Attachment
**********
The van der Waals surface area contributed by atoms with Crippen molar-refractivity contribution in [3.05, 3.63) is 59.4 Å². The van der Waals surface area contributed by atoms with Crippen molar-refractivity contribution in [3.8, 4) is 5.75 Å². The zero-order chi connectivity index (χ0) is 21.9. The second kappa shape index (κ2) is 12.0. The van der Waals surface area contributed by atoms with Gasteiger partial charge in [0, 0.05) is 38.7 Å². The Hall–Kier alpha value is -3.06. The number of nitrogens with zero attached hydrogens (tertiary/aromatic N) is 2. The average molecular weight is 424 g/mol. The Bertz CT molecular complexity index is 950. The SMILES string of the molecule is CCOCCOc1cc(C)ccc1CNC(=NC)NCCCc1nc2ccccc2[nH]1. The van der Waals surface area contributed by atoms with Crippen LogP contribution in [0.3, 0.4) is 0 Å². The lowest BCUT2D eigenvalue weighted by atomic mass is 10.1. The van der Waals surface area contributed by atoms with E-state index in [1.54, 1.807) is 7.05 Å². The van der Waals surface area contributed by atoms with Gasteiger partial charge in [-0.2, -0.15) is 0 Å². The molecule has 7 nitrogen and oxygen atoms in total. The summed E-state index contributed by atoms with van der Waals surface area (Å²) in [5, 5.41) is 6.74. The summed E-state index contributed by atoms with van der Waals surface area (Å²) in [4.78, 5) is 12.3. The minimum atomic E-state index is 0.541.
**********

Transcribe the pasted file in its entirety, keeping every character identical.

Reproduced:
The van der Waals surface area contributed by atoms with Crippen molar-refractivity contribution in [3.05, 3.63) is 59.4 Å². The van der Waals surface area contributed by atoms with Crippen molar-refractivity contribution in [3.8, 4) is 5.75 Å². The zero-order chi connectivity index (χ0) is 21.9. The second kappa shape index (κ2) is 12.0. The van der Waals surface area contributed by atoms with Gasteiger partial charge in [0, 0.05) is 38.7 Å². The Hall–Kier alpha value is -3.06. The number of nitrogens with zero attached hydrogens (tertiary/aromatic N) is 2. The average molecular weight is 424 g/mol. The Bertz CT molecular complexity index is 950. The SMILES string of the molecule is CCOCCOc1cc(C)ccc1CNC(=NC)NCCCc1nc2ccccc2[nH]1. The van der Waals surface area contributed by atoms with Crippen LogP contribution in [0.3, 0.4) is 0 Å². The lowest BCUT2D eigenvalue weighted by atomic mass is 10.1. The van der Waals surface area contributed by atoms with E-state index in [1.54, 1.807) is 7.05 Å². The van der Waals surface area contributed by atoms with Gasteiger partial charge in [-0.2, -0.15) is 0 Å². The molecule has 7 nitrogen and oxygen atoms in total. The summed E-state index contributed by atoms with van der Waals surface area (Å²) in [5, 5.41) is 6.74. The summed E-state index contributed by atoms with van der Waals surface area (Å²) in [4.78, 5) is 12.3. The minimum atomic E-state index is 0.541.